Surface cleaning After degating and heat treating. However. runners and gates can be removed by breaking them away from the casting with a sledge hammer or specially designed knockout machinery. iron. to achieve a desired result such as hardening or softening of a material. tempering and quenching. sand or other molding media may adhere to the casting. Some foundries will assemble their castings into complete machines or sub-assemblies. baking powder among others. risers and sprue. bead blasting. precipitation strengthening. These processes are used because their material removal rates are slow enough to control the amount of material. normally to extreme temperatures. including heads. Risers must usually be removed using a cutting method (see above) but some newer methods of riser removal use knockoff machinery with special designs incorporated into the riser neck geometry that allow the riser to break off at the right place. or may be hurled using a shot wheel. any surfaces that require tight dimensional control are machined. and sometimes chemical. that can exceed 50% of the metal required to pour a full mold. Shot peening may be used to further work-harden and finish the surface. Other foundries weld multiple castings or wrought metals together to form a finished product. This means a granular media will be propelled against the surface of the casting to mechanically knock away the adhering sand. To remove this the surface is cleaned using a blasting process. Heat treatment involves the use of heating or chilling. glass beads. Since this metal must be remelted as salvage. It is noteworthy that while the term heat treatment applies only to processes where the heating and cooling are done for the specific purpose of altering properties intentionally. or machining the component in order to achieve the desired dimensional accuracies. the sprue. Many castings are machined in CNC milling centers. properties of a material. called a gate stub. aluminium oxides. including steel. The introduction of these machines . is usually done using a grinder or sanding. A few foundries provide other services before shipping components to their customers. to minimize the cost of excess sprue. Terms used to describe this process include cleaning. More and more the process of finishing a casting is being achieved using robotic machines which eliminate the need for a human to physically grind or break parting lines. sanding. sometimes collectively called sprue.Foundry system designs. and sand blasting. Heat treatment techniques include annealing. Heat treatments are also used in the manufacture of many other materials. The blasting media is selected to develop the color and reflectance of the cast surface. the yield of a particular gating configuration becomes an important economic consideration when designing various gating schemes. slag) from the casting surface. The most common application is metallurgical. heating and cooling often occur incidentally during other manufacturing processes such as hot forming or welding. Removing the remaining gate material. gating material or feeders. physical shape and surface finish. sand. These steps are done prior to any final machining. Numerous materials may be used as media. walnut shells. it is not uncommon today for many components to be used without machining. The media may be blown with compressed air. other metal alloys. and thus melting costs. such as glass. The gating system required to produce castings in a mold yields leftover metal. Painting components to prevent corrosion and improve visual appeal is common. Finishing The final step in the process usually involves grinding. 4 Heat treating Heat treating is a group of industrial and metalworking processes used to alter the physical. case hardening. After grinding. The media strikes the casting surface at high velocity to dislodge the molding media (for example. The reason for this is that these processes have better dimensional capability and repeatability than many casting processes.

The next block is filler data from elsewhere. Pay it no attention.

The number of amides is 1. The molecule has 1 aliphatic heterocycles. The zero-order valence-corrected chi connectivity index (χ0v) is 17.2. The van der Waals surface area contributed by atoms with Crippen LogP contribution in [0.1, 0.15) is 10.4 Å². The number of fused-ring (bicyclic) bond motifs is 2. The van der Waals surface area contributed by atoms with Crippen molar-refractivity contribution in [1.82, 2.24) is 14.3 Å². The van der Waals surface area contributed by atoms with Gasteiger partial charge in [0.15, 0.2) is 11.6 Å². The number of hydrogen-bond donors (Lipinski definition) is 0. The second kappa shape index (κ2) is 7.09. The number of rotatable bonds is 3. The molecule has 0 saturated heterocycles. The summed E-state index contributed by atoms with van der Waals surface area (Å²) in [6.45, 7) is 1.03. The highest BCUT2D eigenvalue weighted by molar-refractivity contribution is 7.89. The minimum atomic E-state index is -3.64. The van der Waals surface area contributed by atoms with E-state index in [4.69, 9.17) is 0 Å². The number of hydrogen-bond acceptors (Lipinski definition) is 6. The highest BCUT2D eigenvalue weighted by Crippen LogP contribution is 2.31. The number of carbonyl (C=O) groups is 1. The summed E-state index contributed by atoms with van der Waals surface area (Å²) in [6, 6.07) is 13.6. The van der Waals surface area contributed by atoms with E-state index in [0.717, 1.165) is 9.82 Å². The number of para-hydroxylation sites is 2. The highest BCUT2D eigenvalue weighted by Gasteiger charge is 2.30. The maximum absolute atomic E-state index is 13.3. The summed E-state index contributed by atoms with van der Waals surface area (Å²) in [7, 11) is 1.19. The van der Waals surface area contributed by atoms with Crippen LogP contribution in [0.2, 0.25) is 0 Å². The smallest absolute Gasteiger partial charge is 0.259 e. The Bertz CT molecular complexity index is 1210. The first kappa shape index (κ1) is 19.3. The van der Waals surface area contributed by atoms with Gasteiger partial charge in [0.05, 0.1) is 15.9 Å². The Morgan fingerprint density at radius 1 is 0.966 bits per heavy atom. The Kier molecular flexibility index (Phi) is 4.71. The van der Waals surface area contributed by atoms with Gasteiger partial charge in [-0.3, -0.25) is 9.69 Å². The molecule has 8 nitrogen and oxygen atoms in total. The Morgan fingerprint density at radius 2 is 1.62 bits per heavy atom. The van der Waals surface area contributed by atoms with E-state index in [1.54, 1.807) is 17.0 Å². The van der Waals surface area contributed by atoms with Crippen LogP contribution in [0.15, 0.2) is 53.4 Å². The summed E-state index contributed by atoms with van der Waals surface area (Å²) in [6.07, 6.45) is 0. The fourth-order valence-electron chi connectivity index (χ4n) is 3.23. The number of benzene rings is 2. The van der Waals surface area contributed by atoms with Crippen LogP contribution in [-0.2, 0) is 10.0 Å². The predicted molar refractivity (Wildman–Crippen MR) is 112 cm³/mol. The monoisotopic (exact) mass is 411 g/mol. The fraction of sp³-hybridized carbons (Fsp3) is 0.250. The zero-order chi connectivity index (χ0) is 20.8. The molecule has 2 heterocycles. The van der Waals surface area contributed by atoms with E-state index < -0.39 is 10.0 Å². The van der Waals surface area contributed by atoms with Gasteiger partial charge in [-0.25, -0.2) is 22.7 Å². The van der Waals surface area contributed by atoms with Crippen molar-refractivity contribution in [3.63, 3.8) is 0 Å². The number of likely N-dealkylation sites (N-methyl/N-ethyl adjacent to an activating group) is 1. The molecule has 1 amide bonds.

org/) World Foundry Organization (http://www. Foundry Technology (2nd ed.com/) Photographic documentation of the founding process (http://herold-gefrees. Peter (2001).. bronze and aluminium. Materials and Processes in Manufacturing (9th ed. ISBN 0-471-65653-4. Ronald A. 277. UK: Butterworth-Heinemann.). Paul. Castings (2nd ed. It also eliminates the problem of human error so as to increase repeatability in the quality of grinding. Kohser.indianfoundry. costs of consumables whilst also reducing the time necessary to finish a casting. Oxford. ISBN 978-0-7506-4567-6  Campbell.de/en/foundry/process) . John (2003). Wiley. J T. E.).org/) American Foundry Society (http://www. 5 References  Degarmo. (2003).). UK: Butterworth-Heinemann. Oxford. p. ISBN 978-0-7506-4790-8 External links • • • • The Institute of Indian Foundrymen (http://www. With a change of tooling these machines can finish a wide variety of materials including iron.  Beeley.thewfo.Foundry has reduced injury to workers. Black.afsinc.